On the other hand, they are points which deserve to be problematized. There was no doubt that GHA was intended to publicize the opinion of African intellectuals about their own history. As has been said, we consider this a fundamental legacy for the work. However, GHA was not a work organized and written only by African intellectuals. They were the majority in the directive councils of the project. On the other hand, the work counted on the participation of three hundred and fifty international specialists, mostly non-African.

Similarly, the organization and effective implementation of the work also owed much to the active presence of non-African intellectuals.

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Five of them in particular: M. Devisse a French anthropologist and historian , J. Vansina a Belgian anthropologist and linguist , I. Hrbek a Czech historian 3 , and J. Vercoutter a French Egyptologist and historian. Given this fact, two positions are possible. As we will see, based on the reading of the primary sources especially the minutes of project organization meetings and the writing of the history of the GHA , it has to be concluded that the second interpretation is more true. For this reason, the institutional history of the project is analyzed seeking to define its essential significance.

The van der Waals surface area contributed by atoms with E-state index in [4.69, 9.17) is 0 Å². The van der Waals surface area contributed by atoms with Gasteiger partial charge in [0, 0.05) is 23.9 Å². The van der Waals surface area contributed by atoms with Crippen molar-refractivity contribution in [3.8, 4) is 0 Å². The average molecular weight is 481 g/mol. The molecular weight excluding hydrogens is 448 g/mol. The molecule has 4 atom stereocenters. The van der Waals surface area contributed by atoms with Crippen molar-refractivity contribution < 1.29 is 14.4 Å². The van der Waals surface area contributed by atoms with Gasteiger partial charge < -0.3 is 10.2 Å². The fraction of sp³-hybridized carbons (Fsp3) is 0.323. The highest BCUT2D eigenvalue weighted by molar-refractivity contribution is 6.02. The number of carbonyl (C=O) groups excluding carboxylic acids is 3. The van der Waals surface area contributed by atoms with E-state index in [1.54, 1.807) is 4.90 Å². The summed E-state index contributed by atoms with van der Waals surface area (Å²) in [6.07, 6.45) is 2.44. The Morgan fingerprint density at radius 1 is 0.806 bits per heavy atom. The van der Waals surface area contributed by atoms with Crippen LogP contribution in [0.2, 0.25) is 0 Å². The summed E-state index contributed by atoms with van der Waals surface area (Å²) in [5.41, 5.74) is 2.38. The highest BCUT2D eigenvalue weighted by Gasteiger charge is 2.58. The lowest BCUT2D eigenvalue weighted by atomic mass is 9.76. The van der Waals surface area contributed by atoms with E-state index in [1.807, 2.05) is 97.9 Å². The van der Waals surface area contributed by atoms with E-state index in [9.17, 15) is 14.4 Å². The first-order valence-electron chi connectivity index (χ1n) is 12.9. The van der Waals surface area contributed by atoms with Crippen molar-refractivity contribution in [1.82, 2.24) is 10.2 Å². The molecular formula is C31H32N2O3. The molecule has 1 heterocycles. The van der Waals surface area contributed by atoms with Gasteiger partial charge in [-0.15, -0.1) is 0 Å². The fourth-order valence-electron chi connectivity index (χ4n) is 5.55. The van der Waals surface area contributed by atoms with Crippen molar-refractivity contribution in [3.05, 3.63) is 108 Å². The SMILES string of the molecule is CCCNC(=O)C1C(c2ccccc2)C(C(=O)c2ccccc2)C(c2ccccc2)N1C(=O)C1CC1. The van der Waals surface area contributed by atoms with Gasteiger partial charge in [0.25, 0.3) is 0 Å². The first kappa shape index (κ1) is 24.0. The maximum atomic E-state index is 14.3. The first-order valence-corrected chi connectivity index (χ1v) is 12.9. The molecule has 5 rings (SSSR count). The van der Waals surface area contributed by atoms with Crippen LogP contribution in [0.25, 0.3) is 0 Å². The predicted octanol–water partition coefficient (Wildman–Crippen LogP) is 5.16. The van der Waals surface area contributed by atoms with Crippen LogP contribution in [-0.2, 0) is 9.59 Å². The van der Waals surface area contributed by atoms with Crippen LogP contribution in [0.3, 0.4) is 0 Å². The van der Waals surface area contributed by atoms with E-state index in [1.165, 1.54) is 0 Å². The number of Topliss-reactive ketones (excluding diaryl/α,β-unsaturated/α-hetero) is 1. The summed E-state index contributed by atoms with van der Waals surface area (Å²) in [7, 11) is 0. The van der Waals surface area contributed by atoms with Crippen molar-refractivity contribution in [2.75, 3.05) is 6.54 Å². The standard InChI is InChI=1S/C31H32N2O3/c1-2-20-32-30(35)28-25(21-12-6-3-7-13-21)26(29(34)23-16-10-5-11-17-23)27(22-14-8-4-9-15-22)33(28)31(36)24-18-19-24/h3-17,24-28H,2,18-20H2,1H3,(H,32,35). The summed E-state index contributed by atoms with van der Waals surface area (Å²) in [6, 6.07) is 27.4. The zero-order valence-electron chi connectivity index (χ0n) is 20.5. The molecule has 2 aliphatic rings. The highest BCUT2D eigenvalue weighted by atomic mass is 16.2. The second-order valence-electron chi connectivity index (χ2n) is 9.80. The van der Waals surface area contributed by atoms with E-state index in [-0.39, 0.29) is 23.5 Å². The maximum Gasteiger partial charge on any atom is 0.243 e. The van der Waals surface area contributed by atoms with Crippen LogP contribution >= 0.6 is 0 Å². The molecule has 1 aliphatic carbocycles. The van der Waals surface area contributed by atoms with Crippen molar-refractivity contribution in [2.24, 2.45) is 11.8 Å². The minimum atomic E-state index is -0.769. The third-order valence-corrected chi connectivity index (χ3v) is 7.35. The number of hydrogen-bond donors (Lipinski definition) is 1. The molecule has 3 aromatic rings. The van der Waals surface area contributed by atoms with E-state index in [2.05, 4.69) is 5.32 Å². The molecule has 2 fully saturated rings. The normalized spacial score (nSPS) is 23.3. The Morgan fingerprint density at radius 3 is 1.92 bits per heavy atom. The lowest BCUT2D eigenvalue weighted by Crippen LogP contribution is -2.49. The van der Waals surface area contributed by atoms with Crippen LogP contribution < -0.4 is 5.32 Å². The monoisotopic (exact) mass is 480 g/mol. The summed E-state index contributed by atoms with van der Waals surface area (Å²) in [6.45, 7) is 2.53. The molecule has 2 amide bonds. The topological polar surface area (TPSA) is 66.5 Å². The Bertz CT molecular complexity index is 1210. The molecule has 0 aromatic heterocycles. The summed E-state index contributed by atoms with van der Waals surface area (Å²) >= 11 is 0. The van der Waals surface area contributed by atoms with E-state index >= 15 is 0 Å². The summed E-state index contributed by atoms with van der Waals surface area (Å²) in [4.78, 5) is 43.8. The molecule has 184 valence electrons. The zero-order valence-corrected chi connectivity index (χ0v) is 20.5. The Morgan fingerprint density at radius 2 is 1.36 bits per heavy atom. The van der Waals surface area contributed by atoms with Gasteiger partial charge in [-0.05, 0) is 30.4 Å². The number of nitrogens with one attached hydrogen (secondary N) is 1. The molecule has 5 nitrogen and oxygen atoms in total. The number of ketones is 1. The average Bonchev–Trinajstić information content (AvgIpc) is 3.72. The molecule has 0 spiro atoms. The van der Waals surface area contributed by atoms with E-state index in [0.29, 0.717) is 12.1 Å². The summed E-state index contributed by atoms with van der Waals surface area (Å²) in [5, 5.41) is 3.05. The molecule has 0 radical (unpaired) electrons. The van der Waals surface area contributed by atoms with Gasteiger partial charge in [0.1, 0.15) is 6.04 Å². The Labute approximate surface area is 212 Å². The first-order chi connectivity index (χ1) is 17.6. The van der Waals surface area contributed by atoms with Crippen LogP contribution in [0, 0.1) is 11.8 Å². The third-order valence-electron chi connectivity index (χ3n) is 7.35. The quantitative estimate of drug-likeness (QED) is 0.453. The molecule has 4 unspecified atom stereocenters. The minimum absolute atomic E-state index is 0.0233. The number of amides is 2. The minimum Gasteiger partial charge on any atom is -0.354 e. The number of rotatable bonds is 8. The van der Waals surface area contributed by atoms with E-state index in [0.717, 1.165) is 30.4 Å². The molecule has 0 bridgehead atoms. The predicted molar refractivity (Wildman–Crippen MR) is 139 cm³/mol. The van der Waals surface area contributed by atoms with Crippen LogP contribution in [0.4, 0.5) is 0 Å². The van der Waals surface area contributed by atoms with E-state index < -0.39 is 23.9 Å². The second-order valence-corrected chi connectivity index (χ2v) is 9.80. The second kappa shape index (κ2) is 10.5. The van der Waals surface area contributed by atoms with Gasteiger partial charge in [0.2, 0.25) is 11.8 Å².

The African perspective in the institutional history of GHA. As has been stated, the General History of Africa began in , when it was approved as one of the projects of international scientific cooperation at the 16 th Unesco General Conference. Chosen for the position was one of the first African academic historians: the Nigerian Kenneth Onwuka Dike; vice-dean of Ibadan University and president of the 1 st International Congress of Africanists It was thus under the supervision of K.

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Dike that the first project organizers were appointed. The first meeting of the specialists indicated by Unesco was held in Abidjan, Ivory Coast, between August and September The president of this Commission was K. Lacheraf Algeria , its executive secretary. In addition, the following researchers took part in the meeting without specific positions, J.

Ade Ajayi Nigeria , M. Dagnogo Ivory Coast , J. Devisse France , H. El Fasi Morocco , H. Djait Tunisia , D.

History Summarized: Africa